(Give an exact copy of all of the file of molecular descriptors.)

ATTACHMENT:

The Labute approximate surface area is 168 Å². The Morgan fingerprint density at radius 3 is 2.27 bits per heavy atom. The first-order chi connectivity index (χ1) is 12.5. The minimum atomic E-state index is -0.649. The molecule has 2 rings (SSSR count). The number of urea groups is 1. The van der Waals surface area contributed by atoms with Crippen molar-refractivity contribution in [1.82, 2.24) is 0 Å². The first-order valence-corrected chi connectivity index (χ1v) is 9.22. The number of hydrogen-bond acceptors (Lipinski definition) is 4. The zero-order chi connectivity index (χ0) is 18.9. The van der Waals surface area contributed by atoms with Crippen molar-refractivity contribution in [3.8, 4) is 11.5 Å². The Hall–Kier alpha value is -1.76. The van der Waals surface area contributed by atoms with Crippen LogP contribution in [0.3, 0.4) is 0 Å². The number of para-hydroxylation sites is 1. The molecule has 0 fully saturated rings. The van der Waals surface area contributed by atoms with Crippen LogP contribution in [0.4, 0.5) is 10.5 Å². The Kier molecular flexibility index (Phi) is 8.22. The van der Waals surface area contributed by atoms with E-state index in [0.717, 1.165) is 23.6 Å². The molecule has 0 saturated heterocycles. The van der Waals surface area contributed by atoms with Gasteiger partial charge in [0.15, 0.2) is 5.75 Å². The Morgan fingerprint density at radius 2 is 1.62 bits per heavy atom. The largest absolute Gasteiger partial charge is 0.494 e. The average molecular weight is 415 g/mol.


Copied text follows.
The Labute approximate surface area is 168 Å². The Morgan fingerprint density at radius 3 is 2.27 bits per heavy atom. The first-order chi connectivity index (χ1) is 12.5. The minimum atomic E-state index is -0.649. The molecule has 2 rings (SSSR count). The number of urea groups is 1. The van der Waals surface area contributed by atoms with Crippen molar-refractivity contribution in [1.82, 2.24) is 0 Å². The first-order valence-corrected chi connectivity index (χ1v) is 9.22. The number of hydrogen-bond acceptors (Lipinski definition) is 4. The zero-order chi connectivity index (χ0) is 18.9. The van der Waals surface area contributed by atoms with Crippen molar-refractivity contribution in [3.8, 4) is 11.5 Å². The Hall–Kier alpha value is -1.76. The van der Waals surface area contributed by atoms with Crippen LogP contribution in [0.3, 0.4) is 0 Å². The number of para-hydroxylation sites is 1. The molecule has 0 fully saturated rings. The van der Waals surface area contributed by atoms with Crippen LogP contribution in [0.4, 0.5) is 10.5 Å². The Kier molecular flexibility index (Phi) is 8.22. The van der Waals surface area contributed by atoms with E-state index in [0.717, 1.165) is 23.6 Å². The molecule has 0 saturated heterocycles. The van der Waals surface area contributed by atoms with Gasteiger partial charge in [0.15, 0.2) is 5.75 Å². The Morgan fingerprint density at radius 2 is 1.62 bits per heavy atom. The largest absolute Gasteiger partial charge is 0.494 e. The average molecular weight is 415 g/mol.